Photogs at BlackRock
Since I had something to do in getting this show together, and these are some very talented camera wielders:
The three photographers exhibiting in the BlackRock Gallery this April give new perspectives to the everyday by layering images and creating intriguing multi-faceted art. The work of Alexandra Silverthorne, Erin Antognoli, and Beamie Young will be exhibited through April 30 with a free artists reception tomorrow, Saturday, April 9 from 5:30 to 7:30 p.m.
Alexandra Silverthorne uses the camera as a means to understand and explore spatial environments and encounters. As projects evolve, her photographs often move beyond the mat and the frame to become sculptural objects, projections, and installations. Current projects include the examination of conceived, perceived, and lived space, instinctual explorations of architectural structures, and nocturnal documentation of unfamiliar landscapes.
Her current project A Building In Which... is a photographic series that systematically explores the perceived physical structure of each room in a house. “Through the layering of multiple perspectives, the photographs create a visual record of the room while escaping singular concepts of time and space. Simultaneously, they mix the narrative of the house with the narrative of its residents to depict a unique, intertwined history,” said Silverthorne.
Originally from Washington, DC, Alexandra Silverthorne graduated from Connecticut College with a major in Government and minors in Art and Philosophy and from Maine College of Art (MECA) with a Master of Fine Arts. In 2003, Silverthorne co-founded Panorama Community Arts with the goal of providing art experiences to all residents of DC. Through this she taught workshops in photography, ceramics, and mural painting to youth and elderly in Washington. Since 2010, she has taught undergraduate darkroom photography courses at American University and the University of the District of Columbia as well as additional courses through MECA’s Continuing Studies program. In 2009, Silverthorne co-initiated the MFA Alumni Residency Program at MECA and currently serves as the Residency Coordinator.
Silverthorne received a fellowship to travel to Hiroshima and Nagasaki, Japan for the 2004 annual World Conference Against A&H Bombs. She has also received several grants from the D.C. Commission on the Arts & Humanities as well as one from the Puffin Foundation. Her work can be found in the permanent collections of the John Wilson City Hall Building in Washington, DC and the Smithville Mansion Gallery in Eastampton, NJ. While she is based in Washington, DC, she can often be found zigzagging her way around the East Coast. For more information on Silverthorne visit: www.alexandrasilverthorne.com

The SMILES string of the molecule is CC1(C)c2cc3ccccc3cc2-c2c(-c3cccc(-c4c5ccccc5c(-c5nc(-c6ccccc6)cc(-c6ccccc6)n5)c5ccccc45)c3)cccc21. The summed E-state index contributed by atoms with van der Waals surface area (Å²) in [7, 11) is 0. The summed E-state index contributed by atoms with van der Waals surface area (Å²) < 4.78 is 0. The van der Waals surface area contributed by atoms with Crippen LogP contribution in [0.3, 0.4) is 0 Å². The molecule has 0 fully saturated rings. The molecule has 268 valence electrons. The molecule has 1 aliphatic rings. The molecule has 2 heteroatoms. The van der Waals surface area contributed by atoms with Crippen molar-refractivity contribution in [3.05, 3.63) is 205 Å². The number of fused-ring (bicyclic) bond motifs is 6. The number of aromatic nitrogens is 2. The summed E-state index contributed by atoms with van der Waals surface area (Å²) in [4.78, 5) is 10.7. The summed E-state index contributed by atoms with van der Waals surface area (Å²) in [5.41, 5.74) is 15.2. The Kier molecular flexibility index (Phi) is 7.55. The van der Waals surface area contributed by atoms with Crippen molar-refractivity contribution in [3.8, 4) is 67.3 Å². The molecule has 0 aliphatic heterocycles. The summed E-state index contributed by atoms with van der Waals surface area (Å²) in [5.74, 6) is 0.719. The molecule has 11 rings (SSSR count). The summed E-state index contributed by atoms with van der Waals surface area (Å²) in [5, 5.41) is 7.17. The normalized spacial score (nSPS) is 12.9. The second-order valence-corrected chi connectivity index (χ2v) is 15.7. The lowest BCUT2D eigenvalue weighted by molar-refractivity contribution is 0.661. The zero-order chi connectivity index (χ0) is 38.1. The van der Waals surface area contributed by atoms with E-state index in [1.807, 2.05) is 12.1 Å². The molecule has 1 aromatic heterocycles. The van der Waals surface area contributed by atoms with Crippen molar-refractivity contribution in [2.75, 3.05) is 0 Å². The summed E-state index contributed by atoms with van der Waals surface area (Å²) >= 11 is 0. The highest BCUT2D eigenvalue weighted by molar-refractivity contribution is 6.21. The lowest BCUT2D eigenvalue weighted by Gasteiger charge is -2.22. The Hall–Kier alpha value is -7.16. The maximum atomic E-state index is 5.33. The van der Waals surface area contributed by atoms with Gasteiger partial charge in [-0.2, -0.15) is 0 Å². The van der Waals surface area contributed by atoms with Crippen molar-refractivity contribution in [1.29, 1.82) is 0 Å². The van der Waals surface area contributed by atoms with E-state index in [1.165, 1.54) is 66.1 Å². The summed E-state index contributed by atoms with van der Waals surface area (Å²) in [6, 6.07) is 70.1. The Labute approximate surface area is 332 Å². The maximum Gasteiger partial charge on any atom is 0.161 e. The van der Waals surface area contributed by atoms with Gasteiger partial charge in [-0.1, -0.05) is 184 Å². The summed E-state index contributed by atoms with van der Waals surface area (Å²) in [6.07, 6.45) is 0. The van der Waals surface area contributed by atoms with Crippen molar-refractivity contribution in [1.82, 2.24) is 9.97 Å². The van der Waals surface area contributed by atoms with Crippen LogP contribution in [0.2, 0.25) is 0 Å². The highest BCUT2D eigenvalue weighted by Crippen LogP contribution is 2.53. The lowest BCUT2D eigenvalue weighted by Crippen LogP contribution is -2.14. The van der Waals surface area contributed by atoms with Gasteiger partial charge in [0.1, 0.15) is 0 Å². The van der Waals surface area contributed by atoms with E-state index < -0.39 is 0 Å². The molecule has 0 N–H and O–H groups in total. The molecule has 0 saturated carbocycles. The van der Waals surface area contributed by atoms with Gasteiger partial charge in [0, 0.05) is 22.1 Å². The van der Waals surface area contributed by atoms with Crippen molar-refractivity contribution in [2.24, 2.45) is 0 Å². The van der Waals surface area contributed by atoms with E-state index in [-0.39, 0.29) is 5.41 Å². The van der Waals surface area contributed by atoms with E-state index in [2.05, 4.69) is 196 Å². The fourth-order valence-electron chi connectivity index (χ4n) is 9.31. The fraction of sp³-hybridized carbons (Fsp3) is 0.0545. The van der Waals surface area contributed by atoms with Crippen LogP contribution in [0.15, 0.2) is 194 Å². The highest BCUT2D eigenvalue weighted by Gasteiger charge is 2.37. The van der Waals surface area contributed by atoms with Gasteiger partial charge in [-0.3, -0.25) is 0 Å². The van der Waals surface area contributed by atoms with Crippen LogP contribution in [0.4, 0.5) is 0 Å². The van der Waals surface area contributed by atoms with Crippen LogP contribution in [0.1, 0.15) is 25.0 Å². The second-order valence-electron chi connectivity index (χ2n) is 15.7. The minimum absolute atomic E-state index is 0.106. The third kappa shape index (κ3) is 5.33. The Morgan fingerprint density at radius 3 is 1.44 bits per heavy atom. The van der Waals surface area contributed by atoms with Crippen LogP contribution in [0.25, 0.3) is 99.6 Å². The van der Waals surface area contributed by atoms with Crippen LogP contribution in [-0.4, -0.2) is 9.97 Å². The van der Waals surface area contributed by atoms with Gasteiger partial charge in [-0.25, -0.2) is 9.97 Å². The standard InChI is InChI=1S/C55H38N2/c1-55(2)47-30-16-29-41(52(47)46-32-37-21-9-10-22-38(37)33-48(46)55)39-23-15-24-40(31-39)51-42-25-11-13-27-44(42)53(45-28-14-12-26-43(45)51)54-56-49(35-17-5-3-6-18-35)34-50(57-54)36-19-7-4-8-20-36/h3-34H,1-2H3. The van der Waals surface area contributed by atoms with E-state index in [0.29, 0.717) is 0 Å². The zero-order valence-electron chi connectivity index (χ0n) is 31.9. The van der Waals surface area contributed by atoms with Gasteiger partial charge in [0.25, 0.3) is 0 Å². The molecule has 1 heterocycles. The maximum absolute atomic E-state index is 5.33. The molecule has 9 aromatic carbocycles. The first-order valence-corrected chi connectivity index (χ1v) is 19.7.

Beamie Young embraces the technological advances of photography. “As an artist, I have been creating photographs for the past 36 years. My evolution as an artist parallels my professional development. In the past, I had darkrooms both at home and work. Today, I use my digital camera and Adobe Photoshop in both locations,” she said.
Young said she enjoys capturing unique colors, patterns, reflections, and light. “It is my hope that my images speak for themselves. I hope to share with the viewer a sense of wonder of the natural world and of the beauty that surrounds us, sometimes found in the most unexpected places,” she said.
Young has worked as a photographer and visual artist for the National Institute of Standards and Technology for the past 30 years. Recently, she said she has been working with High Dynamic Range (HDR) photography. “This technique allows me to create images with more detail in the highlights and shadows with almost surreal color saturation.”
Young is a member of the National Association of Photoshop Photographers and a Webmaster and Newsletter editor for The “Frederick Camera Clique” a photography club in Frederick MD. In 2010, she was awarded the Vincent Versace Award for Photographic Excellence. More information on her photography can be found at beamie.smugmug.com.
“By over overlapping multiple images in a single frame of film, I am unable to make connections that are not otherwise apparent, and was unable to uncover a spirit in a city that I initially viewed as cold, corporate, and soulless,” said Erin Antognoli. “I use my Holga camera as a way of digging deeper beneath the surface of my environment,” she said.
Upon moving to the Washington, D.C. area, Antognoli said she was challenged with taking photos in an environment that was completely foreign. She used her high tech camera with little success, and decided to go back to basics and use her Holga camera to take photos in the city. “The camera itself is incredibly simple – plastic, very few controls, and prone to irregularity. This method of making images placed much more of the emphasis on my own mind, for I have to decide what I want to say and how I want object to relate to each other, and then figure out how to translate that vision to film with minimal technical options,” she said.
“This process inevitably forced me to become more intertwined with my own environment, for I am taking the time to look for objects and shapes and textures that strike me, and might compliment each other well when overlapped in a frame. During all this. I found myself becoming more in tune to and comfortable with my surroundings while making my images,” she concluded. For more information on Antognoli visit: erinantognoli.org